I have two blogs. One is this, and the other one is a travel blog — which I think is doing quite okay.
I installed analytics in both, with Jetpack for WordPress. Well, honestly, I have removed it temporarily for this blog because of some server issue before. But I have a hard time deciding to put it back.
Once in the past I was obsessed with stats. That was something that propelled me to produce new content and improve the quality of the content. When I used to have comments in my blog, it was even worse. I gauged post quality by the number of comments.
In the heyday of web design, you had page hit counters and a remotely-hosted stat site that detected demographic information of your site’s visitors.
It does apply to my tweets, too. I have my personal Twitter account and the travel blog’s Twitter account. I would obsessively check the follower count, the favorite list — whether someone, somewhere have favorited my stuff and how many times. Then, once in the lame past of my tweeting history, I also signed up for a service that detected when a user on Twitter has unfollowed me and it will notify me. I was that paranoid.
Then, came the silly Klout score.
I was dead obsessed about these things.
I decided then not to care about things like those anymore. There are several reasons.
First, obsessing about analytics takes away my focus on creating quality content. Or at least, genuine content. A content that is true to yourself, and one which you do with the ways you believe in. The mission is to have the constant motivation and trajectory to increase the quality of your content without worrying too much about what people say.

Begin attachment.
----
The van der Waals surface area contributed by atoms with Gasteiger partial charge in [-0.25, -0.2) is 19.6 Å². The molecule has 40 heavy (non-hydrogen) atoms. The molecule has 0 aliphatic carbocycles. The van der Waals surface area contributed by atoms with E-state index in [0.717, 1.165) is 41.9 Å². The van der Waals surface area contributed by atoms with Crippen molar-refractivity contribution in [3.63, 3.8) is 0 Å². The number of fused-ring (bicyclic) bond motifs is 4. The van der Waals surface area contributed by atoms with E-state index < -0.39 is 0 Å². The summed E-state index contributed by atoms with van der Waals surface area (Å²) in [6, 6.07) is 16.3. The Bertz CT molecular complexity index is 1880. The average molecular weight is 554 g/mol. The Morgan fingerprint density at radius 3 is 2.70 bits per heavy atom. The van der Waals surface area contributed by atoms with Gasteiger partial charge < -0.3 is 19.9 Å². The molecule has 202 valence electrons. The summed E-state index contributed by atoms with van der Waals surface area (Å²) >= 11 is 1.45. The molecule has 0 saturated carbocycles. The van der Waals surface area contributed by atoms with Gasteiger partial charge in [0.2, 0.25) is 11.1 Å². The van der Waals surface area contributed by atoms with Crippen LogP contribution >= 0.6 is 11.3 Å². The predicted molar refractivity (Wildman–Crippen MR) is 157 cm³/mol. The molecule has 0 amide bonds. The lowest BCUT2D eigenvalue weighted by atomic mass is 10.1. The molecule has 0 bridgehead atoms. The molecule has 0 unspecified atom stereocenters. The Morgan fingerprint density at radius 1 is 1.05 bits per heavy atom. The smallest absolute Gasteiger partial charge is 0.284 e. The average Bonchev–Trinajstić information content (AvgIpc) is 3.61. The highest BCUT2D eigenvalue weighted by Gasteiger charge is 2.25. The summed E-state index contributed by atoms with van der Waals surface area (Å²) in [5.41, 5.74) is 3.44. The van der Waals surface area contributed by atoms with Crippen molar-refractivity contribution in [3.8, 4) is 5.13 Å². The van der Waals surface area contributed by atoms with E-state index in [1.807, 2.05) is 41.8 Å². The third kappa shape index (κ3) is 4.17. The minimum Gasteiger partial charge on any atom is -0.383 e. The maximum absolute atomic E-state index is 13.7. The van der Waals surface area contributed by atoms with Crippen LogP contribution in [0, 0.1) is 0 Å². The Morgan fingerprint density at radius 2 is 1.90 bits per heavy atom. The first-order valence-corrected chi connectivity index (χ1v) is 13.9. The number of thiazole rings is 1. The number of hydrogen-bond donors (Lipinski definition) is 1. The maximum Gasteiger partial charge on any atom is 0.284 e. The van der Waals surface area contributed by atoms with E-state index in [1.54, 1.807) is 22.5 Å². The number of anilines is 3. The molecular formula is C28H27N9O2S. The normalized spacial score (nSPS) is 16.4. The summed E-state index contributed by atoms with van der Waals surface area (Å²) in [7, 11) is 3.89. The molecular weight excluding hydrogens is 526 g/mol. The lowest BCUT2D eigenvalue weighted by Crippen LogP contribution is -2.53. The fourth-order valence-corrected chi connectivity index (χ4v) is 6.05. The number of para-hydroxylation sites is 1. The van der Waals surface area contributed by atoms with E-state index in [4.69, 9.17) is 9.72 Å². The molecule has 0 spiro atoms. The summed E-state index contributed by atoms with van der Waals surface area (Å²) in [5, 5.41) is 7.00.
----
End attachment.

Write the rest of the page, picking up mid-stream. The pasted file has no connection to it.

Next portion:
Second, analytics is mediocrity. If the content or product is genuinely good, people will come to you no matter what the analytics say.
Third, analytics is “business tell-tale”. It’s everything to do with selling & convincing. See point 2. Good content or product don’t need convincing. You can have fewer audience but greater potential.
You can have analytics tool installed or whatever, but don’t spend your time on that every night. Spend your time creating good content and product instead.
I know — I’ve done this, and it makes me a little crazy. You can do insanely detailed design specifications in the smallest pixel unit possible, defining all that little spaces between text, buttons, boxes and whatnots, so to say, you can help the guys who develop the app better, and that the brand or app or the digital product can have a more consistent and coherent execution later on. When you move on, you’ll leave some sort of a legacy.
I have no objections to these detailed design specs. The question is, how detailed?
Should I use pixels? Pixels are rather dead, because screens are various and we need to cater for responsiveness, or whatever.
Should I define all screens, or just per component? It’s way crazy to define all screens, that’s not a systematic way to work. However, some engineers do ask for it. I don’t know why.
Should I enforce them religiously, or should I cater for some flexibility? Because, you know, you deal with people, and the product is a living product. It never for the good of God be still and set in stone forever like that.
Even if you use exact pixels, ems, percentages… people will deviate. That’s one thing for sure. There’s no use in enforcing it religiously, then. By the end of it all, in big projects, people don’t have time to go through the goddamn documentation. We’re always in a rush.